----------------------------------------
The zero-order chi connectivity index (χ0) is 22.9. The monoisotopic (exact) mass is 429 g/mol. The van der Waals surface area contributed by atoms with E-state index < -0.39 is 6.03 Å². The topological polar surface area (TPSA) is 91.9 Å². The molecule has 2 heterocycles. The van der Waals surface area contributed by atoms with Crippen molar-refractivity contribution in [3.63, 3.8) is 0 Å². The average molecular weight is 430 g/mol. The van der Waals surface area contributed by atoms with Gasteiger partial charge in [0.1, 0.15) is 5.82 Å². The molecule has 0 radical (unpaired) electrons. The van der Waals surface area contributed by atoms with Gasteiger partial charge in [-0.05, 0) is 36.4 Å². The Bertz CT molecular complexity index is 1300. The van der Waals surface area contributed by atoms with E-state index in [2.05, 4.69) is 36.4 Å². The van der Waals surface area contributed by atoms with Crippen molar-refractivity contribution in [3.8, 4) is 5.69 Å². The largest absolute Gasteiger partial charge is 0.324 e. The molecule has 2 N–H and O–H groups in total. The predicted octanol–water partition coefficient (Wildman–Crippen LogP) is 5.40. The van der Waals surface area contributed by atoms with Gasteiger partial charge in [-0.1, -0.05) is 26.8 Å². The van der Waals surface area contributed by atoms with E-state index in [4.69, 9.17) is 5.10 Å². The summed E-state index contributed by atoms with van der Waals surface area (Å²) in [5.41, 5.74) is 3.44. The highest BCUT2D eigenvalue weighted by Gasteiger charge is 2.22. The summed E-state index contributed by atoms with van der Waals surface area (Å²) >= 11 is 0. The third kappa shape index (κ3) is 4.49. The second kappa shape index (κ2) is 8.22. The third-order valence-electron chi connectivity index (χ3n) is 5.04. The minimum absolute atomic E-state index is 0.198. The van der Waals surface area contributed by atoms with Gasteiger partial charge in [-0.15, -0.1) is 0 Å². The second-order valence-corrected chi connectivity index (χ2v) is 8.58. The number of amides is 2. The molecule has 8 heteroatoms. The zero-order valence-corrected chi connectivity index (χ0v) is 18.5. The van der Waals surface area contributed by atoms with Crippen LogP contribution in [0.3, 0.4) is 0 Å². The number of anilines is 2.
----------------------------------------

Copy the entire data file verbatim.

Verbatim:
The zero-order chi connectivity index (χ0) is 22.9. The monoisotopic (exact) mass is 429 g/mol. The van der Waals surface area contributed by atoms with E-state index < -0.39 is 6.03 Å². The topological polar surface area (TPSA) is 91.9 Å². The molecule has 2 heterocycles. The van der Waals surface area contributed by atoms with Crippen molar-refractivity contribution in [3.63, 3.8) is 0 Å². The average molecular weight is 430 g/mol. The van der Waals surface area contributed by atoms with Gasteiger partial charge in [0.1, 0.15) is 5.82 Å². The molecule has 0 radical (unpaired) electrons. The van der Waals surface area contributed by atoms with Gasteiger partial charge in [-0.05, 0) is 36.4 Å². The Bertz CT molecular complexity index is 1300. The van der Waals surface area contributed by atoms with E-state index in [2.05, 4.69) is 36.4 Å². The van der Waals surface area contributed by atoms with Crippen molar-refractivity contribution in [3.8, 4) is 5.69 Å². The largest absolute Gasteiger partial charge is 0.324 e. The molecule has 2 N–H and O–H groups in total. The predicted octanol–water partition coefficient (Wildman–Crippen LogP) is 5.40. The van der Waals surface area contributed by atoms with Gasteiger partial charge in [-0.1, -0.05) is 26.8 Å². The van der Waals surface area contributed by atoms with E-state index in [4.69, 9.17) is 5.10 Å². The summed E-state index contributed by atoms with van der Waals surface area (Å²) in [5.41, 5.74) is 3.44. The highest BCUT2D eigenvalue weighted by Gasteiger charge is 2.22. The summed E-state index contributed by atoms with van der Waals surface area (Å²) >= 11 is 0. The third kappa shape index (κ3) is 4.49. The second kappa shape index (κ2) is 8.22. The third-order valence-electron chi connectivity index (χ3n) is 5.04. The minimum absolute atomic E-state index is 0.198. The van der Waals surface area contributed by atoms with Gasteiger partial charge in [-0.15, -0.1) is 0 Å². The second-order valence-corrected chi connectivity index (χ2v) is 8.58. The number of amides is 2. The molecule has 8 heteroatoms. The zero-order valence-corrected chi connectivity index (χ0v) is 18.5. The van der Waals surface area contributed by atoms with Crippen LogP contribution in [0.3, 0.4) is 0 Å². The number of anilines is 2.